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George Washington's boyhood home might have turned out very differently, had big-box store and shopping center been built
People gather for a protest on March 4, 1996, against the building of a Wal-Mart next to Ferry Farm.
file/SUZANNE CARR ROSSI/THE FREE LANCE-STAR
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By RUSTY DENNEN
The last time Ferry Farm made big news was February 1996.
That month, George Wash-ington's boyhood home was featured on the "Today" show, CNN and CBS.
Wal-Mart planned to build a store and shopping center right next door and the proposal created a major controversy.
It spawned a grass-roots movement comprised of preservationists, local officials and ordinary people, the likes of which corporate America has rarely seen.
And several tumultuous months later, the retail giant backed down, eventually opting for a different location farther east on State Route 3.
Cessie Howell of Stafford, an ardent opponent of Wal-Mart's encroachment on one of Stafford's most revered historic sites, was among those in front of those TV cameras that February.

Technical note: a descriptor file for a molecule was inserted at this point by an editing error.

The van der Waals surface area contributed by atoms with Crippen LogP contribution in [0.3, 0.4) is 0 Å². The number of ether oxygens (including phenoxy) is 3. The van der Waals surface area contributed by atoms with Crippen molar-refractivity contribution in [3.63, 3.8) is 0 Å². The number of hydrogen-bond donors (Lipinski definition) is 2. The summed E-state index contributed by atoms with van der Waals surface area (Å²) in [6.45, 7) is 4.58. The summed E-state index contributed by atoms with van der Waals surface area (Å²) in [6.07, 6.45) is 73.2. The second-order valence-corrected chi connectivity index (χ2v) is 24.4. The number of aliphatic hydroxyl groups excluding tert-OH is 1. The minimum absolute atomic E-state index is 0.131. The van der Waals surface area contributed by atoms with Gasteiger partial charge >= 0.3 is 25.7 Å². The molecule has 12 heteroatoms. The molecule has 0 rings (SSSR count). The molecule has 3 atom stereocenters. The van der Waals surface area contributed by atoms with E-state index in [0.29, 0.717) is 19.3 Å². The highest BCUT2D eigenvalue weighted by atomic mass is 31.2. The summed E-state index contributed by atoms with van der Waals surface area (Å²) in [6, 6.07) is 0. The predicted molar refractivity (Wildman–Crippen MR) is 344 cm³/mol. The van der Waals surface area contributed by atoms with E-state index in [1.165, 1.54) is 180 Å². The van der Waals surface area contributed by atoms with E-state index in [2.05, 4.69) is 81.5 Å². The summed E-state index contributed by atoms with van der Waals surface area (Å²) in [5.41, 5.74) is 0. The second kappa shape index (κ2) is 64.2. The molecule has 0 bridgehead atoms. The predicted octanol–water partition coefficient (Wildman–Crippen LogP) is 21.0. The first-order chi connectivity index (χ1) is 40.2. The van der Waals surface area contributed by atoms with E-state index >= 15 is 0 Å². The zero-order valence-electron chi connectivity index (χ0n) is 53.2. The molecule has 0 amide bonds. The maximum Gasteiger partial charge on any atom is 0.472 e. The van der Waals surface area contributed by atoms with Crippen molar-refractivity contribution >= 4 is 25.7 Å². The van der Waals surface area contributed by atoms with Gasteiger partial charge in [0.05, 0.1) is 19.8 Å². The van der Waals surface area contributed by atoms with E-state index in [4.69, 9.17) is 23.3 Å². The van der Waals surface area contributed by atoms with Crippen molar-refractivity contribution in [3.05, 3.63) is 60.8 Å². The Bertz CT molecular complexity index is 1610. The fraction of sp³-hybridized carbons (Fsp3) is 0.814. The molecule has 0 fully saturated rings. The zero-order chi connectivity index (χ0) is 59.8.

And Howell, the wife of Virginia House Speaker Bill Howell, was among those on the speakers' platform this week when Gov. Tim Kaine announced that archaeologists found the remains of Washington's boyhood home.
It is a find of great sig-nificance that might never have happened had Wal-Mart had its way.
Before introducing Kaine, Cessie Howell talked with a reporter about the battle with Wal-Mart.
"The big picture is, this is beautiful, historic land," she said, pointing a spot just south of the Washington house site, "and to think they wanted to put up a huge berm there" to hide the store. It was just the scariest time. This is the place, I feel, that George Washington's character was made."
Howell remembered an exchange with a Wal-Mart lawyer on CNN.
She smiled, "I went on and on. The lawyer was very frank" about the company's plan to push on. "I said, 'You are going to have to roll over my body before you ever get that property.'"
Jane Conner, a local historian, was also on hand for Kaine's announcement Wednesday. She was president of the Stafford County Historical Society in 1996, which was working hard to keep Wal-Mart away from Ferry Farm.
Help, in many ways, came from all over the country, Conner said.
A well-to-do woman who lived in California but had Stafford County connections read about the fray and asked Conner to speak at a meeting in Washington of the New England Historical Society.
Conner took with her a pewter plate that had been found at Ferry Farm.
"I stood with that pewter plate and passed out papers" outlining the fight against Wal-Mart, she said.
Within days, Bentonville, Wal-Mart's corporate headquarters in Arkansas, "was deluged by messages from every state in the union," Conner said.
Within months, a deal was worked out in which the property was acquired by what's now The George Washington Foundation, and Wal-Mart got its alternate site.
Looking around at the crowd assembled at Ferry Farm on Wednesday, Conner declared, "This is the icing on the cake."
Rusty Dennen: 540/374-5431